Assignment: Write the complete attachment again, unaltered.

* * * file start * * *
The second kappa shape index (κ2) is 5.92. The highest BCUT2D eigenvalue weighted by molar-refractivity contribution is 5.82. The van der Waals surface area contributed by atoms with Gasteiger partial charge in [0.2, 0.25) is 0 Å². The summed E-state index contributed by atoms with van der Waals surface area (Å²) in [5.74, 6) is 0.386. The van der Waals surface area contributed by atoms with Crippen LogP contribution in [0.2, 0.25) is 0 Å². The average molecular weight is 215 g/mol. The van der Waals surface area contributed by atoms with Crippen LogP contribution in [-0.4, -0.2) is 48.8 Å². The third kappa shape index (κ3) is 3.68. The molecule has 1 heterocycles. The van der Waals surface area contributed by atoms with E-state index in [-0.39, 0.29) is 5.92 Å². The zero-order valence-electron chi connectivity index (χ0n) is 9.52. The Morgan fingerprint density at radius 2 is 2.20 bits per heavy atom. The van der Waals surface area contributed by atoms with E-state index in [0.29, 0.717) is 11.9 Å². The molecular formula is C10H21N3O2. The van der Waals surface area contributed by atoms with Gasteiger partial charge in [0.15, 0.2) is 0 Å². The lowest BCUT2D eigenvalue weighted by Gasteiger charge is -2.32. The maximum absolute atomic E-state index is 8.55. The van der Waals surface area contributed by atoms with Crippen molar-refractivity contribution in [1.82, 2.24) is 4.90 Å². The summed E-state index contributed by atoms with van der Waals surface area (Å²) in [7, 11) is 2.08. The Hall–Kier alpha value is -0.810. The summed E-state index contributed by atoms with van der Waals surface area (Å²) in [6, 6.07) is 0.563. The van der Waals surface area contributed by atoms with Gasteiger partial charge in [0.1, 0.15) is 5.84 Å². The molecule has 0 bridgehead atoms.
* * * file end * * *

The second kappa shape index (κ2) is 5.92. The highest BCUT2D eigenvalue weighted by molar-refractivity contribution is 5.82. The van der Waals surface area contributed by atoms with Gasteiger partial charge in [0.2, 0.25) is 0 Å². The summed E-state index contributed by atoms with van der Waals surface area (Å²) in [5.74, 6) is 0.386. The van der Waals surface area contributed by atoms with Crippen LogP contribution in [0.2, 0.25) is 0 Å². The average molecular weight is 215 g/mol. The van der Waals surface area contributed by atoms with Crippen LogP contribution in [-0.4, -0.2) is 48.8 Å². The third kappa shape index (κ3) is 3.68. The molecule has 1 heterocycles. The van der Waals surface area contributed by atoms with E-state index in [-0.39, 0.29) is 5.92 Å². The zero-order valence-electron chi connectivity index (χ0n) is 9.52. The Morgan fingerprint density at radius 2 is 2.20 bits per heavy atom. The van der Waals surface area contributed by atoms with E-state index in [0.29, 0.717) is 11.9 Å². The molecular formula is C10H21N3O2. The van der Waals surface area contributed by atoms with Gasteiger partial charge in [0.15, 0.2) is 0 Å². The lowest BCUT2D eigenvalue weighted by Gasteiger charge is -2.32. The maximum absolute atomic E-state index is 8.55. The van der Waals surface area contributed by atoms with Crippen molar-refractivity contribution in [1.82, 2.24) is 4.90 Å². The summed E-state index contributed by atoms with van der Waals surface area (Å²) in [7, 11) is 2.08. The Hall–Kier alpha value is -0.810. The summed E-state index contributed by atoms with van der Waals surface area (Å²) in [6, 6.07) is 0.563. The van der Waals surface area contributed by atoms with Gasteiger partial charge in [0.1, 0.15) is 5.84 Å². The molecule has 0 bridgehead atoms.